Doctrine and Covenants Study
Joseph Smith’s Revelations, Doctrine and Covenants 20
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“Doctrine and Covenants 20,” Joseph Smith’s Revelations: A Doctrine and Covenants Study Companion from the Joseph Smith Papers (2020)

“Doctrine and Covenants 20,” Joseph Smith’s Revelations: A Doctrine and Covenants Study Companion from the Joseph Smith Papers

Doctrine and Covenants 20

Articles and Covenants, circa April 1830

Source Note

“Articles and Covenants,” [Fayette Township, Seneca Co., NY, ca. Apr. 1830, though parts may have been received as early as ca. summer 1829]. Featured version part of “The Mormon Creed,” in Painesville (OH) Telegraph, 19 Apr. 1831, vol. 2, no. 44 (second series), p. [4]. The microfilm copy of the text transcribed herein was filmed by the Microfilm Corporation of Cleveland, OH, 1947, copy at CHL.

Historical Introduction

The “articles and covenants of the Church of Christ” set forth the offices, ordinances, and procedures that were to be part of the newly formed church. On 9 June 1830, at the first conference of the church following its organization, this document was presented to the membership for approval. The minutes of that meeting recorded, “Articles and Covenants read by Joseph Smith jr. and recieved by unanimous voice of the whole congregation, which consisted of most of the male members of the Church.”1 The importance of Articles and Covenants to the church is suggested by the fact that it was the first revelatory document selected for printing in the church’s earliest periodical, The Evening and the Morning Star, and the only one published there twice.2 In the 1835 edition of the Doctrine and Covenants, the compilers placed Articles and Covenants as the second section, preceded only by the revelatory “preface.”3

In many ways, Articles and Covenants is unique. No other early revelatory text produced by JS was presented to a conference of the church for the approbation of the membership. The format and style of Articles and Covenants also differed from other revelations. Rather than the first-person voice of God declaring his will to a specific recipient, as in most of JS’s early revelations, Articles and Covenants instead begins with a third-person historical account of the founding of the church and a brief history of JS. In subsequent paragraphs, the document makes several declarations of belief using the first-person plural statement “we know.” As with some of JS’s other revelatory texts, Articles and Covenants was amended from time to time;4 the most substantive revisions appear to have been made in preparation for its publication in the 1835 Doctrine and Covenants.5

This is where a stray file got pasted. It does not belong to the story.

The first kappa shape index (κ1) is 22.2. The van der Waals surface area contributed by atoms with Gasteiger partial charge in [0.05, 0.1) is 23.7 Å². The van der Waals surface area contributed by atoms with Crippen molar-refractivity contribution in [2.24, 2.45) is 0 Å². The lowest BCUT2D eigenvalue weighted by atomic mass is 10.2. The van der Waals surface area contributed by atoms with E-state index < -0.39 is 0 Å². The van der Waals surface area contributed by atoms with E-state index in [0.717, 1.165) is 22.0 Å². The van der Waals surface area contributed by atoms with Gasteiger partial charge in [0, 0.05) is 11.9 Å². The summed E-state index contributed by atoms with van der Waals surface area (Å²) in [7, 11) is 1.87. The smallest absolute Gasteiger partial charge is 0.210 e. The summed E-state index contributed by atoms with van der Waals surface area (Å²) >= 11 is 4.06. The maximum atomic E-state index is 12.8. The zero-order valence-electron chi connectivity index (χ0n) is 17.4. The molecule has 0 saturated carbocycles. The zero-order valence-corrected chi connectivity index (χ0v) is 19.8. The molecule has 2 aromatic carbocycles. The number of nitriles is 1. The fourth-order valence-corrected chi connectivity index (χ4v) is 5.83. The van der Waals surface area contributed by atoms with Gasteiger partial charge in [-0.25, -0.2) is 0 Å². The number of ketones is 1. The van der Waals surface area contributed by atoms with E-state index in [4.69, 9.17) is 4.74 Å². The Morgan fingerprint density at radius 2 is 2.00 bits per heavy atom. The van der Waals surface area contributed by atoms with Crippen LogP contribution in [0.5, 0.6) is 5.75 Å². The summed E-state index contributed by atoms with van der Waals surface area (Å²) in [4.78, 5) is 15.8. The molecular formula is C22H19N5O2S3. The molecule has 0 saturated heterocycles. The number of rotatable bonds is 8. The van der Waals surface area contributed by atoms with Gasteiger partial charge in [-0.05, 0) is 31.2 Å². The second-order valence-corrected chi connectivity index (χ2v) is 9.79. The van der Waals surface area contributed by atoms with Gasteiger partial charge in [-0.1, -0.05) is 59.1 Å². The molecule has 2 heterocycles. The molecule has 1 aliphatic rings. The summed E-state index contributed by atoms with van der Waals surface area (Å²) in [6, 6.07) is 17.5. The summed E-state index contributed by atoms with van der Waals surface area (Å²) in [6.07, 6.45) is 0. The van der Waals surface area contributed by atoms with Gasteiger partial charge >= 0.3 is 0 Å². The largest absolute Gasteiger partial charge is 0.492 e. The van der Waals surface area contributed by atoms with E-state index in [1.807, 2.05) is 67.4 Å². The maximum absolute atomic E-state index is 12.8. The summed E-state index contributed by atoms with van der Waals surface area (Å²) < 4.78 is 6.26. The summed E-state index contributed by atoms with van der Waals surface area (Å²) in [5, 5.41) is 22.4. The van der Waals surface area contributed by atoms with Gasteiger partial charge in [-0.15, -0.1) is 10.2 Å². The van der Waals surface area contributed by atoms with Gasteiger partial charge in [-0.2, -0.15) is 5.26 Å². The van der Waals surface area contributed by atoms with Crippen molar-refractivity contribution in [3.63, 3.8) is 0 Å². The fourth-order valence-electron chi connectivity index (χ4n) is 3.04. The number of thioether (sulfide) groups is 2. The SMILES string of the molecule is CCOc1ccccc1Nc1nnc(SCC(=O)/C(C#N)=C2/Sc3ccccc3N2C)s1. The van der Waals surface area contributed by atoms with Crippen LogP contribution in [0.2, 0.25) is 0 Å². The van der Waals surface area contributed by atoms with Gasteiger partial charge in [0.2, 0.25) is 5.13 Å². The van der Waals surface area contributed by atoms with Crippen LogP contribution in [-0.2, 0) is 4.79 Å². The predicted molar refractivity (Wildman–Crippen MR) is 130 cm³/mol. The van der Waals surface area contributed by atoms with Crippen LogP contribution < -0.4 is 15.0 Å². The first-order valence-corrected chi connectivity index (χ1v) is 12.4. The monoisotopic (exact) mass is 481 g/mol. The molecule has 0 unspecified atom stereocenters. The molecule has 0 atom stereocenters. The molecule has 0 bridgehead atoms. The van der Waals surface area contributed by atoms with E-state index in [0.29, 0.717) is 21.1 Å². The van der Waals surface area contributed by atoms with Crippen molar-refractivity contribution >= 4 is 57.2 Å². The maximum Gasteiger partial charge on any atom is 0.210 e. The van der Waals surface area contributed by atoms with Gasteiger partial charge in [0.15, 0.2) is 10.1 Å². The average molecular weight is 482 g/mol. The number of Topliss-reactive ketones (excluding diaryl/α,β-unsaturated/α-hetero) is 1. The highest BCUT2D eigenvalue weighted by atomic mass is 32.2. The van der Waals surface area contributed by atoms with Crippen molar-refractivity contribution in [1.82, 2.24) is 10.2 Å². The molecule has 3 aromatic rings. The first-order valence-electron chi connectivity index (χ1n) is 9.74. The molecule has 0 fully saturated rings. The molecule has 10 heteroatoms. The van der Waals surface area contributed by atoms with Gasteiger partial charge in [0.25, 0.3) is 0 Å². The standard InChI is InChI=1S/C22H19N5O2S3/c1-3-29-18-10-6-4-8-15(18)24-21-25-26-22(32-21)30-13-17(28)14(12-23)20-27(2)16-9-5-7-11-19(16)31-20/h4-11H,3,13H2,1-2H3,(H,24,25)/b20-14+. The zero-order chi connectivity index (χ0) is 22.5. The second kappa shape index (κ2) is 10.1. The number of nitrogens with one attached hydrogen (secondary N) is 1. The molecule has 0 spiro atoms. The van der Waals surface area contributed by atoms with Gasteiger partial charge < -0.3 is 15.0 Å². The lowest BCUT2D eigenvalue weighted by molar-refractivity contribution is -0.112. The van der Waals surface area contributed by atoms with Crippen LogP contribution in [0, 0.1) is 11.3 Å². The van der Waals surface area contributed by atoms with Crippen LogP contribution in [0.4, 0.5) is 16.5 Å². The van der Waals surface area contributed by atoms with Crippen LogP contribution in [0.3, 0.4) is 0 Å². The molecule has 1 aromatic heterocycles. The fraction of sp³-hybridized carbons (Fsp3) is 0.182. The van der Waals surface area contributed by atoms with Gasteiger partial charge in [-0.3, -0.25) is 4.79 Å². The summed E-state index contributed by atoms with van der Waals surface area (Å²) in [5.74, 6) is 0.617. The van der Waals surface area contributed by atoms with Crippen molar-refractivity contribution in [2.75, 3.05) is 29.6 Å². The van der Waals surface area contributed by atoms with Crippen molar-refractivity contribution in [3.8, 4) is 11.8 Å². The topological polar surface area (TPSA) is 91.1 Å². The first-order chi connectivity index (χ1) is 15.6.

The dating of the first completed draft of Articles and Covenants is uncertain. JS may have begun working on the document as early as the summer of 1829 (the same time that Oliver Cowdery prepared his “Articles of the Church of Christ”6), but the copy of Articles and Covenants that John Whitmer copied into Revelation Book 1, likely in the spring or summer of 1831, bears the date of 10 April 1830, suggesting that the document may not have been finalized until sometime after the formal organization of the church on 6 April 1830. Whitmer, however, positioned it between two early January 1831 revelations, months out of the chronological order he had faithfully kept up to that point.7 When Articles and Covenants was published in The Evening and the Morning Star in 1832, it was left undated. In the Book of Commandments in 1833, it was dated June 1830, likely reflecting the date of the conference at which it was accepted by the church. And when it was published in the 1835 edition of the Doctrine and Covenants, the date previously published in the Book of Commandments was dropped and it was again left undated.8 No other revelations in the Book of Commandments had dates similarly discarded by the editors of the Doctrine and Covenants without a different date being inserted.

Further complicating the dating question, JS’s history places the reception of Articles and Covenants in an 1829 context, immediately following the discussion of the heavenly communications in the home of Peter Whitmer Sr. in June 1829. Referring to these experiences, JS’s history recounts: “In this manner did the Lord continue to give us instructions from time to time, concerning the duties which now devolved upon us, and among many other things of the kind, we obtained of him the folowing [that is, Articles and Covenants], by the Spirit of Prophecy and revelation; which not only gave us much information, but also pointed out to us the precise day upon which, according to his will and commandment, we should proceed to organize his Church once again, here upon the earth.”9 In this account, the date on which the Church of Christ was to be organized was received by revelation in June 1829. However, if Articles and Covenants was in fact first drafted in 1829, then there were revisions to the text following the organization of the church, because the earliest extant versions all speak of the formation of the church on 6 April 1830 as an accomplished fact, not a pending event. Without an extant 1829 version of the text, it is impossible to determine how much of the document may have been written before April 1830. While it is possible that the text was only revised following the organization to reflect the establishment of the church as a past event, it is also possible that much of the content reflecting the history and the duties of church officers was added after the formation of the church.